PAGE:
Aditya Birla Fashion: cash crunch overshadows Q2
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Aditya Birla Fashion and Retail Ltd’s lacklustre performance in the September quarter (second quarter or Q2) did no damage to its stock. The stock, which fell sharply after demonetization, gained slightly after the results announcement last week.
Revenue increased 13%, driven by the company’s value format business Pantaloons. Madura Fashion & Lifestyle, which constitutes premium brands and generates three-fifths of Aditya Birla Fashion and Retail’s revenues and operating profits, grew by a tepid 5%.
Prolonged end-of-season sales and deep discounting continue to weigh on the premium brands business. According to analysts, on a like-to-like basis or excluding new stores, revenues are down 10% at this division.
Comparatively, Pantaloons registered a respectable 6.2% growth on a like-to-like basis. This helped it post higher operating profit or earnings before interest, taxes, depreciation and amortization. But operating profit at the premium brands business dropped 15% due to expenses related to new businesses. This suppressed total profit, which grew just 7%.
Nevertheless, while the results were unexciting, there was no major negative surprise. The premium brands business remains the pain point and Pantaloons continues to see improvement. The company is trying to revive the premium brands business. But the recovery was expected to be gradual, most probably from the next fiscal year, as it is contingent on moderation in discounts.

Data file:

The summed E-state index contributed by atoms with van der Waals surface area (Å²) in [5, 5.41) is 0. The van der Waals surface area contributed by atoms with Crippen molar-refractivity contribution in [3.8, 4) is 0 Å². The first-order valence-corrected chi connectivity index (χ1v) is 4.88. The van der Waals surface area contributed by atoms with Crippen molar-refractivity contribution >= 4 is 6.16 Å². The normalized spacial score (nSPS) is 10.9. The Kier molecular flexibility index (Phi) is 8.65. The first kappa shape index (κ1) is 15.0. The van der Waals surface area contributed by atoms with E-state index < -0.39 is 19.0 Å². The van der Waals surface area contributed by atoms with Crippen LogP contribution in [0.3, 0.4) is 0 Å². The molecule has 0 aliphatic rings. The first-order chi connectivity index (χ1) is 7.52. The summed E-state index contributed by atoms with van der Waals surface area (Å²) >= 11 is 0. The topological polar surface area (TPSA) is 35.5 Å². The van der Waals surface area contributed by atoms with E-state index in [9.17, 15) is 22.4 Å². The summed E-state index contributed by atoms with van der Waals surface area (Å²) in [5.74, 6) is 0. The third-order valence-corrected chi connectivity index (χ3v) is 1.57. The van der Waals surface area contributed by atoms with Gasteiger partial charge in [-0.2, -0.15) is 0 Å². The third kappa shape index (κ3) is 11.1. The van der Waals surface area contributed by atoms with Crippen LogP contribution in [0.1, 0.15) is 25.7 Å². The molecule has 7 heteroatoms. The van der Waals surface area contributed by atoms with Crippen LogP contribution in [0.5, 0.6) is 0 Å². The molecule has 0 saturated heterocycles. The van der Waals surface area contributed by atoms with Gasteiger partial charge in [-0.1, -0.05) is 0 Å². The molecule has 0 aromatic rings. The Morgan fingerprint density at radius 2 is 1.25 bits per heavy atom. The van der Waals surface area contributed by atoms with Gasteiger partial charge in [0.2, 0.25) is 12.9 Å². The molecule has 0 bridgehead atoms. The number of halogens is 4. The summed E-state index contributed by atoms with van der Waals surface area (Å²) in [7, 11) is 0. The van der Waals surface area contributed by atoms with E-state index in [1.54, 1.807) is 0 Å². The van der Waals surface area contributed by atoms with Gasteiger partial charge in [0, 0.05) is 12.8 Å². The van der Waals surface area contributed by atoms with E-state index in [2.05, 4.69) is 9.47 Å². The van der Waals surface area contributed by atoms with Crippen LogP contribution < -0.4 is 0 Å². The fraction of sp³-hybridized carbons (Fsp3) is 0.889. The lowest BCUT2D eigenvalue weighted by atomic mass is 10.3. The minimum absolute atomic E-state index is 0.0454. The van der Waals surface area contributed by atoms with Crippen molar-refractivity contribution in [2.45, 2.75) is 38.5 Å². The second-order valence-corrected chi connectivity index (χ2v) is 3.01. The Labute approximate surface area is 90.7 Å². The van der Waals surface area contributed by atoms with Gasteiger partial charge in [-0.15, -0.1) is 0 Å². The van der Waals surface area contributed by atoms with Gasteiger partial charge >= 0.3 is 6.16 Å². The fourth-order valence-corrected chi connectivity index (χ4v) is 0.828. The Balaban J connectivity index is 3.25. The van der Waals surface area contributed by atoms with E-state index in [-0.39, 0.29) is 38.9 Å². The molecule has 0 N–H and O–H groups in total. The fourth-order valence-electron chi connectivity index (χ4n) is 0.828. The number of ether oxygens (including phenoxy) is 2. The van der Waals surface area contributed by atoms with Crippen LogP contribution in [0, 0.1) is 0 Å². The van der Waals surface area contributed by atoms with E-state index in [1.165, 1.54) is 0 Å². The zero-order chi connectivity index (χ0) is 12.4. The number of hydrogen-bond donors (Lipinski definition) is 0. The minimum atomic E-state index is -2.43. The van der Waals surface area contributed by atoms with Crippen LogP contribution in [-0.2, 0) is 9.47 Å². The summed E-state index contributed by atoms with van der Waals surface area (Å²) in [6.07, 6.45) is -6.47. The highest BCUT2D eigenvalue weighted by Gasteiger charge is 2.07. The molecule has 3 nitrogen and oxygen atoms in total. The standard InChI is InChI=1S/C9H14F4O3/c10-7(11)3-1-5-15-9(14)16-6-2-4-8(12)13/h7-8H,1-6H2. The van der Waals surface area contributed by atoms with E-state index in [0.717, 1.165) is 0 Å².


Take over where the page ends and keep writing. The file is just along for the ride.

Of course, what was unexpected was demonetization. Aditya Birla Fashion and Retail said it experienced a sharp drop in cash sales (around 45% of sales are in cash) and slowdown in overall consumption. It fears the impact can persist for at least one quarter. Analysts say it could last for more than a quarter and one broking firm has even pared revenue estimates for the company. “We have reduced our FY17/18E revenues by 8.5%/8.7%, factoring in a decline in consumption in the coming couple of quarters,” Emkay Global Financial Services Ltd said in a note. JM Financial Institutional Securities Ltd fears a hit to organic growth and profitability in the current fiscal year.
Most of the damage to the stock was done before the Q2 results, when demonetization was announced and the stock lost 16%. More correction can be in store if the sales disruption lasts for more than two quarters or the premium brands business doesn’t improve.
Much depends on the cash crunch and how consumer sentiment pans out. “No major incremental bad news would have meant good news to us but for the fact that the demonetization-led disruption in the country is likely to have quite a severe impact on the businesses’ performance over the coming two quarters, in our view,” added JM Financial.